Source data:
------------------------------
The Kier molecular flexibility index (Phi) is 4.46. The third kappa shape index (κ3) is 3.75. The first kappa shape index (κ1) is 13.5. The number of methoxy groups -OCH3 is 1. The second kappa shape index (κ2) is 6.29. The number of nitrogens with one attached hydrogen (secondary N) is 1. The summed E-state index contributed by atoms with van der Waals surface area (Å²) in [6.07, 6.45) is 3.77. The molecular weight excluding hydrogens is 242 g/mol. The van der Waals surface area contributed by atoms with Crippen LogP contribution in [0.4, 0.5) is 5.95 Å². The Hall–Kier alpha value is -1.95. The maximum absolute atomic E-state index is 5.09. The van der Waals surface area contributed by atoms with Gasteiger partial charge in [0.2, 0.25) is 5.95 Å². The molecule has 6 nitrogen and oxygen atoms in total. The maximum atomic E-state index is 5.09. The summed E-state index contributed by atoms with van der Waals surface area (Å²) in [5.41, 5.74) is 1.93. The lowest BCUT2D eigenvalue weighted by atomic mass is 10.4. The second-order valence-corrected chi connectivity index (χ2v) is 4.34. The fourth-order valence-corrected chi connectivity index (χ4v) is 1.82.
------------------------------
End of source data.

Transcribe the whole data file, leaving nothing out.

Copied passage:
The Kier molecular flexibility index (Phi) is 4.46. The third kappa shape index (κ3) is 3.75. The first kappa shape index (κ1) is 13.5. The number of methoxy groups -OCH3 is 1. The second kappa shape index (κ2) is 6.29. The number of nitrogens with one attached hydrogen (secondary N) is 1. The summed E-state index contributed by atoms with van der Waals surface area (Å²) in [6.07, 6.45) is 3.77. The molecular weight excluding hydrogens is 242 g/mol. The van der Waals surface area contributed by atoms with Crippen LogP contribution in [0.4, 0.5) is 5.95 Å². The Hall–Kier alpha value is -1.95. The maximum absolute atomic E-state index is 5.09. The van der Waals surface area contributed by atoms with Gasteiger partial charge in [0.2, 0.25) is 5.95 Å². The molecule has 6 nitrogen and oxygen atoms in total. The maximum atomic E-state index is 5.09. The summed E-state index contributed by atoms with van der Waals surface area (Å²) in [5.41, 5.74) is 1.93. The lowest BCUT2D eigenvalue weighted by atomic mass is 10.4. The second-order valence-corrected chi connectivity index (χ2v) is 4.34. The fourth-order valence-corrected chi connectivity index (χ4v) is 1.82.